A history of the NIOA
by Foster Arnett, President Emeritus
In 1989, several public information officers got together with the thought of forming a professional association, in an effort to band together. There were smaller associations in other states, but we all realized that no matter where one practiced the noble profession of public information, we all had the same needs, problems and challenges. Following our meeting in the winter of 1989, the National Information Officers Association was born.
In the fall of 1991, forty people came together in Northbrook, Illinois (just outside of Chicago) at a Sheraton Hotel for the first annual training conference. We had no money in the bank (except the registration fee of $200), and we were all strangers.
We were totally apprehensive for two basic reasons: 1) We had no idea if this would work, and 2) with no money in the bank, we had to personally guarantee the expenses to a financial institution with our personal credit.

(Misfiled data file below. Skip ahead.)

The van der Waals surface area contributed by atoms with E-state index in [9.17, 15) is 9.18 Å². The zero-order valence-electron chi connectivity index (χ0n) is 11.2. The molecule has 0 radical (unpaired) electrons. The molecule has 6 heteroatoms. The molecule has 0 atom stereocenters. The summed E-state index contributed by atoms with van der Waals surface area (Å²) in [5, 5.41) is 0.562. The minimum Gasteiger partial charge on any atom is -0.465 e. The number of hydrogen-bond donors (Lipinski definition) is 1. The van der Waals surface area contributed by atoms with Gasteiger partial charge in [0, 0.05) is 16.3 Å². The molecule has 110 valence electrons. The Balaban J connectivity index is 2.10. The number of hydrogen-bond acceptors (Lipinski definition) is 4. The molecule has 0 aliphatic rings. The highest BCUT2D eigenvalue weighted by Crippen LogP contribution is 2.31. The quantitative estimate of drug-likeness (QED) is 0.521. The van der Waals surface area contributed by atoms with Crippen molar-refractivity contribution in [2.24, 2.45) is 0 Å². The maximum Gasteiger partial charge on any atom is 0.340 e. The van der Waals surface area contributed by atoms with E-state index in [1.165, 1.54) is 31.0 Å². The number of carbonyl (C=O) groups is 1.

Topics included a presentation by author Clarence Jones regarding public information, the aftermath of Hurricane Hugo and the University of Florida serial killings. Following that three-day conference, we came away with the realization we were onto a good thing.
As we met to plan our second conference, in Knoxville, we were challenged to make it equally interesting – not only the presentations, but as a totally enjoyable experience for the members. And we were very successful. We heard from Deputy Chief Robert Vernon, LAPD, about the now-infamous Rodney King case. And our keynote speaker was Milwaukee Police Chief Phillip Areola, who brought us keen insight into the newly discovered case involving a young man named Jeffrey Dahmer.